Thursday, September 22, 2011

Sensory Deprivation

Up front, I'm going to warn everyone reading this that it contains an image that is easily among the more disturbing that I've ever painted.  Some might find it pretty hard to look at and if you're not into looking at what is essentially torture, then I suppose you might want to skip this post and catch up with me later.  That being said, it's a new image and I thought it worth sharing.

So, this is the last image I have to show for the new Magic: The Gathering, Innistrad expansion set.  It's called Sensory Deprivation, and it began its life with this description:

Color: Blue spell
Location: Unimportant
Action: This is an abstract piece representing the loss of a person's senses. Show an extreme close-up of a man or woman whose eyes and mouth have been replaced by wrought-iron bars like the windows of a prison. His/her mouth is open as if he/she is screaming, but there are bars in front of the dark, toothless mouth. His/her pupils are gone, and bars cover the eyeless sockets.
Focus: The victim
Mood: My senses are dead to me.

There are a lot of images that flashed through my mind upon reading the above, and in a way, it's more than a little disturbing that the wealth of ideas that did come came so freely.  But it's the nature of my personality, my influences, the books I read, the films I watch, and the genre I've been neck deep in for the last decade.  It's also the partially the result of all the horror flicks I've been forced to watch over the years by my wife and friends (I'm personally not a fan).

Here then, are the top three images I tossed the way of Wizards for their consideration.  They are done initially in pencil and then very sloppily added to with digital paint.  While they are among some of the worst sketches I've ever handed in, their frantic nature belied the vibe I was going for, so I went with it.

©Wizards of the Coast
First up we have the literal interpretation of the image described.  I'm not going to lie, this was also my least favorite.  In fact, I felt like I might have seen the image before, but they asked for just such a thing and I thought it wise to give it to them.  Still, I wanted to try to add my own spin, so back to the drawing board it was.  Here's where that exploration took me:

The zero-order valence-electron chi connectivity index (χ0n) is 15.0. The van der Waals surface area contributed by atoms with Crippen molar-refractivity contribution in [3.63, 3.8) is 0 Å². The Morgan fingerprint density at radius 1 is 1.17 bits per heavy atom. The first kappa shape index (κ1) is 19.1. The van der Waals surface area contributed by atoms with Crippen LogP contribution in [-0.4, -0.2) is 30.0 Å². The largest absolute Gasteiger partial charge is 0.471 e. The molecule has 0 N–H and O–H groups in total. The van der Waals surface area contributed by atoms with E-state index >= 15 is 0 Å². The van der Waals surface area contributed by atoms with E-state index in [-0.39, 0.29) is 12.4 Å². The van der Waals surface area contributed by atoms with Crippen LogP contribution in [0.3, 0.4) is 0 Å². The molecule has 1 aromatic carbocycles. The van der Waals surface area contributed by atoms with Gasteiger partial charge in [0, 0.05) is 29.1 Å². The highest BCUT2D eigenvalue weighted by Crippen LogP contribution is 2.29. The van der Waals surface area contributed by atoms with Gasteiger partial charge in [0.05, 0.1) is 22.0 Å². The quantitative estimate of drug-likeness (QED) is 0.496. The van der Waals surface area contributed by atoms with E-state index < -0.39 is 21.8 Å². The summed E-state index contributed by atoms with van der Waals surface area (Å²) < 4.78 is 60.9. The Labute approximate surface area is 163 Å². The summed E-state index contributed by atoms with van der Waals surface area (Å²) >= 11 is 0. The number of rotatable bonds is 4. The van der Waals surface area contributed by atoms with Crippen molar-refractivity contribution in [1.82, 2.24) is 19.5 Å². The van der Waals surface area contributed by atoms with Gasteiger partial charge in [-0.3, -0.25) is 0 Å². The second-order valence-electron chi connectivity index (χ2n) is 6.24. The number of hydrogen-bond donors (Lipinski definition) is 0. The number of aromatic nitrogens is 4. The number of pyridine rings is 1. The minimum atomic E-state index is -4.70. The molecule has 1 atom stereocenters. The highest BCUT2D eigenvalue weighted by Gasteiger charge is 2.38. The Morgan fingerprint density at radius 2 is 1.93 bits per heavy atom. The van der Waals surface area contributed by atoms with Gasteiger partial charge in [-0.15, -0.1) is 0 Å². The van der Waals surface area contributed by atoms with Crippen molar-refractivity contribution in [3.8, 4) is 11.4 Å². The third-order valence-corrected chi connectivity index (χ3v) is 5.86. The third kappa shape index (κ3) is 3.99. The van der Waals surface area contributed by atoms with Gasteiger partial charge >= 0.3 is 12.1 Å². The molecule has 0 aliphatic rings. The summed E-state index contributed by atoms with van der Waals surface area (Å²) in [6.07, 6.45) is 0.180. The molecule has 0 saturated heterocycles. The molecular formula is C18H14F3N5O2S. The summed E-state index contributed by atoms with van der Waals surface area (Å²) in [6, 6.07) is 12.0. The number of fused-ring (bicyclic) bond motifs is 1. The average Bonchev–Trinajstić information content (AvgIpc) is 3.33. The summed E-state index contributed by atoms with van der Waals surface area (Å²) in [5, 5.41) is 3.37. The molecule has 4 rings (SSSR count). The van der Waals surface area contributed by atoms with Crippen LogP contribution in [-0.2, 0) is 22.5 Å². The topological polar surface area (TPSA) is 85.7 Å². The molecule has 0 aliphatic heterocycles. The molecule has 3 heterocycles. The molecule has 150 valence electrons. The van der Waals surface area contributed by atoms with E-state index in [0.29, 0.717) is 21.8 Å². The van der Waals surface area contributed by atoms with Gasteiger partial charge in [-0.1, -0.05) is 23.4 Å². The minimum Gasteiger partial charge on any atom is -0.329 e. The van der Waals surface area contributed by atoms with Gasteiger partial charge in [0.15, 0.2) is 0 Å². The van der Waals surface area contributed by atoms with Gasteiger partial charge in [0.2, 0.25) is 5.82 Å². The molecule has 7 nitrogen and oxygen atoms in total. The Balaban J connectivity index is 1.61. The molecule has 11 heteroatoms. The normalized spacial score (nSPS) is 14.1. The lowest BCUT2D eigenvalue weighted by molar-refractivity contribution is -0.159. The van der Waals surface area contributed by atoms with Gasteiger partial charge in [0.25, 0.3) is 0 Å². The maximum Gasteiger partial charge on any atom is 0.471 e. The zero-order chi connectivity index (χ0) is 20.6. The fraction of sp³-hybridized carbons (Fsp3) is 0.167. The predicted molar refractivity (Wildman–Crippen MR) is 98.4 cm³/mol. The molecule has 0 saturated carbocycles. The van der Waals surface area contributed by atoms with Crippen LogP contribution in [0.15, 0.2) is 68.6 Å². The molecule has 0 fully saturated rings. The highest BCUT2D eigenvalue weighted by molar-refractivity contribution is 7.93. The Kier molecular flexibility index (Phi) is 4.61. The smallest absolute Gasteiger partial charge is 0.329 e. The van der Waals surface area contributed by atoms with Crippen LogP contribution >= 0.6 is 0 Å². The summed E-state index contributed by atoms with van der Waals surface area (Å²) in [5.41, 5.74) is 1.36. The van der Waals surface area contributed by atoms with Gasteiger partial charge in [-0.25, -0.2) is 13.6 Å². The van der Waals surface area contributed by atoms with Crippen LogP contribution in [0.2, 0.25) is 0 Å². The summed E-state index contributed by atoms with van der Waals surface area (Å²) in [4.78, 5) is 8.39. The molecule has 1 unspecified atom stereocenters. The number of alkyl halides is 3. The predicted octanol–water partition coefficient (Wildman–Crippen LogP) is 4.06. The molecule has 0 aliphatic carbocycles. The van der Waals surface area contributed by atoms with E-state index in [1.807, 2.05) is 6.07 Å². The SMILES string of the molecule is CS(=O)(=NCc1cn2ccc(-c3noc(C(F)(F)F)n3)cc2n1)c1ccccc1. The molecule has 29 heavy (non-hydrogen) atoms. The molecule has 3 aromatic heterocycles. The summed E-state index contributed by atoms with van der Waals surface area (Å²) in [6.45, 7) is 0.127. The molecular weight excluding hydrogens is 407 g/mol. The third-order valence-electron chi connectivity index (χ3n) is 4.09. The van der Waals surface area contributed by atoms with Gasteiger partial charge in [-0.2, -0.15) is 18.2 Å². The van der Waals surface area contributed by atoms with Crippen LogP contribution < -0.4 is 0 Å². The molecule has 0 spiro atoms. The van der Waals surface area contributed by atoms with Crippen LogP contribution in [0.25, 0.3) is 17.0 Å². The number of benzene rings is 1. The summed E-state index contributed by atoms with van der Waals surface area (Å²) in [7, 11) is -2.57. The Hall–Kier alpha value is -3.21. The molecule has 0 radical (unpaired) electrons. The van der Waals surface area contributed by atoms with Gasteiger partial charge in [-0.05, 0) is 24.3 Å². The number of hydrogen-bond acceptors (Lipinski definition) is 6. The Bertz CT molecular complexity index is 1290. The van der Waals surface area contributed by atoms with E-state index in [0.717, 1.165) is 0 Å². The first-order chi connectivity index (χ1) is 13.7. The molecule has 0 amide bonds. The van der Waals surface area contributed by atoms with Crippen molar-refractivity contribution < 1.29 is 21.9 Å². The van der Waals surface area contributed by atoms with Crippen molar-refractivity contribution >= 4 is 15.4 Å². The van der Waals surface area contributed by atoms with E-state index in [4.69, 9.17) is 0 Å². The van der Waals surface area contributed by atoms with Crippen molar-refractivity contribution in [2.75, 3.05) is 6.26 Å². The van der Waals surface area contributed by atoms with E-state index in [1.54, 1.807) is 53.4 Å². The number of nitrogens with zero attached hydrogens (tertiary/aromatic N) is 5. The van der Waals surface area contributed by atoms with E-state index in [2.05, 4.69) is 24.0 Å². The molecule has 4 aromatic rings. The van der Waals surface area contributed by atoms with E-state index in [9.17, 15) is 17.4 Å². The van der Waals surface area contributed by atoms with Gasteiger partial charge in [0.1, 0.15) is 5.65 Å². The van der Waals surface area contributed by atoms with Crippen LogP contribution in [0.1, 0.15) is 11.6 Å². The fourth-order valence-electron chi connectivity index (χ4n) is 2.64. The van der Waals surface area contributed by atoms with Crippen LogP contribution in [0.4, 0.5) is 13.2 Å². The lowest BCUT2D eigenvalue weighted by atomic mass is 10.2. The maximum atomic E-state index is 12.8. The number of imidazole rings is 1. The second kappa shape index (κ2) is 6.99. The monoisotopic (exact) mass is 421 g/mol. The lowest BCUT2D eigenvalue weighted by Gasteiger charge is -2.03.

©Wizards of the Coast
Given that we were dealing with more of a metaphorical image to begin with, I thought it might be interesting if the bars weren't just a fixture in the various sockets, but rather a fully realized physical entity that the face had somehow intersected and grown around, much the same way that a tree will begin to grow into a chain link fence only to eventually envelope it.

The main problem I had with this image was that it smacked of Terminator 2, but since the entire set of Innistrad was about horror tropes, the image being familiar wasn't necessarily a problem.  What bothered me was that it fell short of how visceral I wanted the image to be.  There is less room for struggle in it than I wanted.  It somehow needed to be more about struggle and the physicality of that struggle.  So I took it into a new direction with less a metaphorical twist and more a realistic one.

©Wizards of the Coast
Let's face it, sewing a mouth and eyes shut is hardly a new idea.  But, it was the perfect way to get across the struggle and victimization that I wanted to really nail.  This is, after all, something that has been done to someone.  Bars in the eyes and mouth just don't have that same feel.

Now, on a business note I think it worth stating that under normal circumstances, when handing in multiple sketches, more often than not, the client will decide to go with the image the illustrator is least interested in fully realizing.  This has happened to me on many occasion, but somehow didn't happen with this go around.  They saw the third version, and decided that sewing was better than bars.  So off to work I went.

The first thing I did, as usual, was to hunt down reference to bolster the concept as much as possible.  Then, I added to that some rather embarrassing reference photos of me struggling on the floor that my wife took.  Upon seeing these photos, I decided that the opportunity to turn this piece into a self-portrait was too good to pass up.